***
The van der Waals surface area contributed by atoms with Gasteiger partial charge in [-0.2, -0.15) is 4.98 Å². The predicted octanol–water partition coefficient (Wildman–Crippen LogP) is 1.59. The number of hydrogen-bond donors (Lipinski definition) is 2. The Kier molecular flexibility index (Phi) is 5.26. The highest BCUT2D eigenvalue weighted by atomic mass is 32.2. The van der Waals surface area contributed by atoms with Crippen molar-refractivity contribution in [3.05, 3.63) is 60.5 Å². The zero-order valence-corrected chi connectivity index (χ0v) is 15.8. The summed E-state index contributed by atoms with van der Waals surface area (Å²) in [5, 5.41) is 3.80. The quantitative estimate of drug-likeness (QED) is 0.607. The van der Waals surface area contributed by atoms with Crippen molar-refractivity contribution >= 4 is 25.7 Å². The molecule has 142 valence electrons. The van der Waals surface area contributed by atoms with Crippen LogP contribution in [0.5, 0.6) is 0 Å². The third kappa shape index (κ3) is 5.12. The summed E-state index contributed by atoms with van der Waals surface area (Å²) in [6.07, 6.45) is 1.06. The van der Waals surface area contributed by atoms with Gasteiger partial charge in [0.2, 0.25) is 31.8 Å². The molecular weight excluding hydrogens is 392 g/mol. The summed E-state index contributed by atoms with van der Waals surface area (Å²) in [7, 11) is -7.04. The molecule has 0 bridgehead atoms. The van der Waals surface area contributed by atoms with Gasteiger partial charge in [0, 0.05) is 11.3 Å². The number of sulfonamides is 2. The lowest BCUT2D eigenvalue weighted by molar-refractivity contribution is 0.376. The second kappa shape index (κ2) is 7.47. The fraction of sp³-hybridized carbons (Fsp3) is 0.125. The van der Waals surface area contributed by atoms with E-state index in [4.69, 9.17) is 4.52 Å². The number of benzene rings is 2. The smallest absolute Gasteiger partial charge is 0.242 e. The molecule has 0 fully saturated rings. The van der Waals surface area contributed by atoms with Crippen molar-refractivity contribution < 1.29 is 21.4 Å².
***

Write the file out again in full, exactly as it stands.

The van der Waals surface area contributed by atoms with Gasteiger partial charge in [-0.2, -0.15) is 4.98 Å². The predicted octanol–water partition coefficient (Wildman–Crippen LogP) is 1.59. The number of hydrogen-bond donors (Lipinski definition) is 2. The Kier molecular flexibility index (Phi) is 5.26. The highest BCUT2D eigenvalue weighted by atomic mass is 32.2. The van der Waals surface area contributed by atoms with Crippen molar-refractivity contribution in [3.05, 3.63) is 60.5 Å². The zero-order valence-corrected chi connectivity index (χ0v) is 15.8. The summed E-state index contributed by atoms with van der Waals surface area (Å²) in [5, 5.41) is 3.80. The quantitative estimate of drug-likeness (QED) is 0.607. The van der Waals surface area contributed by atoms with Crippen molar-refractivity contribution >= 4 is 25.7 Å². The molecule has 142 valence electrons. The van der Waals surface area contributed by atoms with Crippen LogP contribution in [0.5, 0.6) is 0 Å². The third kappa shape index (κ3) is 5.12. The summed E-state index contributed by atoms with van der Waals surface area (Å²) in [6.07, 6.45) is 1.06. The van der Waals surface area contributed by atoms with Gasteiger partial charge in [0.2, 0.25) is 31.8 Å². The molecular weight excluding hydrogens is 392 g/mol. The summed E-state index contributed by atoms with van der Waals surface area (Å²) in [7, 11) is -7.04. The molecule has 0 bridgehead atoms. The van der Waals surface area contributed by atoms with Gasteiger partial charge in [0, 0.05) is 11.3 Å². The number of sulfonamides is 2. The lowest BCUT2D eigenvalue weighted by molar-refractivity contribution is 0.376. The second kappa shape index (κ2) is 7.47. The fraction of sp³-hybridized carbons (Fsp3) is 0.125. The van der Waals surface area contributed by atoms with E-state index in [4.69, 9.17) is 4.52 Å². The number of benzene rings is 2. The smallest absolute Gasteiger partial charge is 0.242 e. The molecule has 0 fully saturated rings. The van der Waals surface area contributed by atoms with Crippen molar-refractivity contribution < 1.29 is 21.4 Å².